Lyon Saint Jean Cathedral

Saint Jean Cathedral – the majestic crown of Old Lyon

A handsome mix of Roman and Gothic, Saint Jean Cathedral stands out in the cobbles of Vieux Lyon, chiming its bells to lure visitors through the huge oak doors.



The narrow strip of cobbles of Vieux Lyon, along the right bank of the Saône in Lyon’s 5th district, is home to the largest Renaissance area in Europe after Venice.

A colourful mass of craft shops, restaurants, ice-cream vendors, old postcard sellers, buskers and bars, it is punctuated by two churches and a Cathedral – St Paul, the furthest up stream, known to have been the commercial area during the Renaissance, St Jean Cathedral in the middle, home to wealthy aristocrats, and St George downstream, the craftsmen’s district. Just think of the Beatles, but without Ringo.

It’s St Jean Cathedral, in the beating heart of Vieux Lyon, that visitors flock to see.


From Romanesque to Gothic

Classed historical monument since 1862, World Heritage in 1998, St Jean Cathedral reflects in its architecture both the story of the city and the very drawn-out building process which took over three centuries to finish – from 1175 to 1480.
Romanesque and Gothic in its style, it has weathered religious wars, renovation work and political discord, to become one of the most important symbols in Lyon. From the Saône, it looks a little squashed between two yellow buildings, but go around the other side and discover a roomy piazza and one hell of a buzz.

Through the big oak doors to St Jean Cathedral lie a spectacular 16th century astronomical clock, an array of stunning lamb rose stained-glass windows from the beginning of the 12th century, and stories upon stories from the Old Testament to the New.


The astronomical clock reborn again in 2020

Built by N. Lippius of Basle, this clock was finished in 1598.
The mechanism is of sturdy wrought iron, and includes both a perpetual calendar and a religious calendar.
This incredible clock can calculate the dates of all saints’ days up until 2019, as well as the position of the stars above Lyon. A new one is planned for 2020 by Charles Morat, and will work until 2084. As for the perpetual calendar, it will carry on ticking until 3008, believe it or not. Within the oval minute face, several moving figures ‘come to life’ at noon, two and three o’clock, with automatons in the form of different animals and a scene depicting the Annunciation.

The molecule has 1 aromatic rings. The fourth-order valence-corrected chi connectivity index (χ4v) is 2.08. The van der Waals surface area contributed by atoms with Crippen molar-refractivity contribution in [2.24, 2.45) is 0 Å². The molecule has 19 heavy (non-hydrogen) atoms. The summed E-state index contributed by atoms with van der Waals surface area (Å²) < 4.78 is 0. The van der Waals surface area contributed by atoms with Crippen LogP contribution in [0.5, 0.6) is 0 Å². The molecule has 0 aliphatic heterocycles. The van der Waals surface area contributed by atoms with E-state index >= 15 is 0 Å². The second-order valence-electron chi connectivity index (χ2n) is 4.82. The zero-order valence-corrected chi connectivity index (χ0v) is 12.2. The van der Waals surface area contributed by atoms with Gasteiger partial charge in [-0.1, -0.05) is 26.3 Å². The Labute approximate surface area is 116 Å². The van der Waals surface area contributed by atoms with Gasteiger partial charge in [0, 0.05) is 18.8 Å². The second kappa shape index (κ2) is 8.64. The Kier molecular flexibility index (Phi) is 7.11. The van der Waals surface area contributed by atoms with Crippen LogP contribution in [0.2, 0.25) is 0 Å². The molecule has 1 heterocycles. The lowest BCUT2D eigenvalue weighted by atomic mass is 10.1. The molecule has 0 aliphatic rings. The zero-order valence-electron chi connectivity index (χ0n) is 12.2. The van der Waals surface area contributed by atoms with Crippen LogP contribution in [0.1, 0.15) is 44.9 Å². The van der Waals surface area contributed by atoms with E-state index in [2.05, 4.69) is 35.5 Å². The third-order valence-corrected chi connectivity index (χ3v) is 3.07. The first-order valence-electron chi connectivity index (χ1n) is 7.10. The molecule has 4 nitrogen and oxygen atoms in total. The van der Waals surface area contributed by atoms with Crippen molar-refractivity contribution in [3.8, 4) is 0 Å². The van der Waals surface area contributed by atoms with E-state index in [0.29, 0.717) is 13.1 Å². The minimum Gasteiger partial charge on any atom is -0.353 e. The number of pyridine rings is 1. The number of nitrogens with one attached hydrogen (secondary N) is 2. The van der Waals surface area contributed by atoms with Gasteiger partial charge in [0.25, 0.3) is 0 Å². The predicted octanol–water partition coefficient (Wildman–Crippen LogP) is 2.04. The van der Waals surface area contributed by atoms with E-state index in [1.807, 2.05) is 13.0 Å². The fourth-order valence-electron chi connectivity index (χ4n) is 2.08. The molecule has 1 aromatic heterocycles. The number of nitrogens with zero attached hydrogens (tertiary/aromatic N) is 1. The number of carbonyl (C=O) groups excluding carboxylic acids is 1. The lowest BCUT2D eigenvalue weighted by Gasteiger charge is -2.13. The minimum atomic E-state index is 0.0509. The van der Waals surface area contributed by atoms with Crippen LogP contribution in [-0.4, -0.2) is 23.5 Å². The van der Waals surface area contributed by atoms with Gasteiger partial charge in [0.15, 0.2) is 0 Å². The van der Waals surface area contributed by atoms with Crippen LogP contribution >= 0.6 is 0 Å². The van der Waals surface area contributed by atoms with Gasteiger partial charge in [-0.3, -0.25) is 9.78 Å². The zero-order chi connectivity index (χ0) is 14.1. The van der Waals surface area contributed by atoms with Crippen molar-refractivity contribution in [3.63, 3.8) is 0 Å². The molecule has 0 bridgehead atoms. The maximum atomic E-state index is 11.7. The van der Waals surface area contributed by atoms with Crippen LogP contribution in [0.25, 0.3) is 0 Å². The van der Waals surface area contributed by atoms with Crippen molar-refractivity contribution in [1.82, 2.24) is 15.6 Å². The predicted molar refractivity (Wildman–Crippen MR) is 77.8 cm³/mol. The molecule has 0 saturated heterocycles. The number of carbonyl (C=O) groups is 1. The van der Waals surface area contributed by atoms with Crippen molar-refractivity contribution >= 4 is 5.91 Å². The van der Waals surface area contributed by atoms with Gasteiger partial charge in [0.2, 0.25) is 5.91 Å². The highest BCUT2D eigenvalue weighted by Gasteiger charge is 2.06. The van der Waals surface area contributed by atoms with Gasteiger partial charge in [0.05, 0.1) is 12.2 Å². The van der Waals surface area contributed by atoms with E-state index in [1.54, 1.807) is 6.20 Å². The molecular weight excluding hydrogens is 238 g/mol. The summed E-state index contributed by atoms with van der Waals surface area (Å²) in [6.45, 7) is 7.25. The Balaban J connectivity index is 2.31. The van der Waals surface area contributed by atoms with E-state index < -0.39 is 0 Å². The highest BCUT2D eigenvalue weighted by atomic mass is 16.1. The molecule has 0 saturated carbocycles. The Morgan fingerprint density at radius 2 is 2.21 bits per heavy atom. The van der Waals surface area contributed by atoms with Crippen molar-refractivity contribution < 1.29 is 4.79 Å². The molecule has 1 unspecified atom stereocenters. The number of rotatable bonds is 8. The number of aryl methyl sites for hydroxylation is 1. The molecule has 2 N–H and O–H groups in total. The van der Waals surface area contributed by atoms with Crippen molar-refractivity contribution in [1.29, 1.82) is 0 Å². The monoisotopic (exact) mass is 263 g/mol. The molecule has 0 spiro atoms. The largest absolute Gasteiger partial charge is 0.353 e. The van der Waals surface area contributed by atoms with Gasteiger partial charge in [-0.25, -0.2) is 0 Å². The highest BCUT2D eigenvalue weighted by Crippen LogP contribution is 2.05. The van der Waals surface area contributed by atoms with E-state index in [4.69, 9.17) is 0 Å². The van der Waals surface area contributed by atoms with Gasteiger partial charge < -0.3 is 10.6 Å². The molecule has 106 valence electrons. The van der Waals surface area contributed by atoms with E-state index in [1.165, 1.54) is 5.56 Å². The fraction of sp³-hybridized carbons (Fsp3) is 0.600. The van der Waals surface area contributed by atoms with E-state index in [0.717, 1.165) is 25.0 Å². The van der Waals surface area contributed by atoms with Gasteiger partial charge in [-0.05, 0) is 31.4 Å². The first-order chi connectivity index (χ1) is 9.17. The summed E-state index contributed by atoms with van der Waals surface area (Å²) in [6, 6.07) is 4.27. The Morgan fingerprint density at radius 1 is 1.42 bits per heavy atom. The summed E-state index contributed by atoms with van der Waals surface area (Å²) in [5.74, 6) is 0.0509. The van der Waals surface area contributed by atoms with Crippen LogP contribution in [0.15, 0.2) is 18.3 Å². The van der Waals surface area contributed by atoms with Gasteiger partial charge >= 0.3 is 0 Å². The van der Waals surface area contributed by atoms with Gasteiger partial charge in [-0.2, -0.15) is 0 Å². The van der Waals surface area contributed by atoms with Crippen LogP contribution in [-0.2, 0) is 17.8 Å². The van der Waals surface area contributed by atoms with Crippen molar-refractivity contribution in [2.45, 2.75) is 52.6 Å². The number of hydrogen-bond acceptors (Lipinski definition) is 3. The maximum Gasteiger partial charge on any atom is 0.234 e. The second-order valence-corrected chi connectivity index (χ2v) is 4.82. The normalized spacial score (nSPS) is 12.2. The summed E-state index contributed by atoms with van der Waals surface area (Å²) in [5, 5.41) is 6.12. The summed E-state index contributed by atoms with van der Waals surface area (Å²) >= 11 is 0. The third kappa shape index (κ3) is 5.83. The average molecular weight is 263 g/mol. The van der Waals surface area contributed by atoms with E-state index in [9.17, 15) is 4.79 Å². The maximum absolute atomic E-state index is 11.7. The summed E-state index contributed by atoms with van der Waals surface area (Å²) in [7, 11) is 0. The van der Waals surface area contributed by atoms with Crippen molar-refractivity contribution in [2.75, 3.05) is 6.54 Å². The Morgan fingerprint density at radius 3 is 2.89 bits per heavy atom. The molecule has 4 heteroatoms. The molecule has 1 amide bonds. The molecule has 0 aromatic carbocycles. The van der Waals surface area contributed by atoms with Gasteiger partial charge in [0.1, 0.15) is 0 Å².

What does St Jean Cathedral’s ridiculously long name actually mean?

Officially, St Jean Cathedral is called “la primatiale Saint-Jean-Baptiste-et-Saint-Étienne”, dedicated to both St John the Baptist and St Stephen (St Etienne) and has the title of “primatiale”. This was because in 1079 the Pope granted the archbishop of Lyon the title of Primate of All the Gauls with judicial supremacy over the main archbishops of France.
The name primatiale continues even now, though the archbishops of Sens and Paris and their provincial dioceses have not been subject or subordinate to the Archbishopric of Lyon since the French Revolution. The holder of the title since 2002 is one Philippe Barbarin, a respected though controversial figure in the Lyon landscape.

Tips around the area

Tip 1:
The St Jean area is generally crowded in the afternoon, especially at weekends. So to really sup up its architectural beauties, the best time is in the morning. Sit by the fountain in the piazza outside and listen to the bells chime.

Tip 2:
Sip a grand crème in the very retro and moody Café de la Cathédrale, right next door.

Tip 3:
Adjacent to St Jean cathedral (on the northern side), a lovely archaeological garden shows the remains of the religious buildings which occupied the site before the cathedral was erected. The oldest remains date back to the 4th century (baptistery of the former St Etienne church). A very atmospheric wander, and almost peaceful.

How to visit the Cathedral

Guided tours in several languages, including English, are available from the tourist office (€9).

Opening hours:

M-F 8:15AM-noon, 1:45PM-7:30PM, Sa Su 8:15AM-noon, 1:45PM-7PM; services (no visits) M-F 9AM and 7PM, Sa 9AM, Sun 8:30AM and 10:30AM (high mass).


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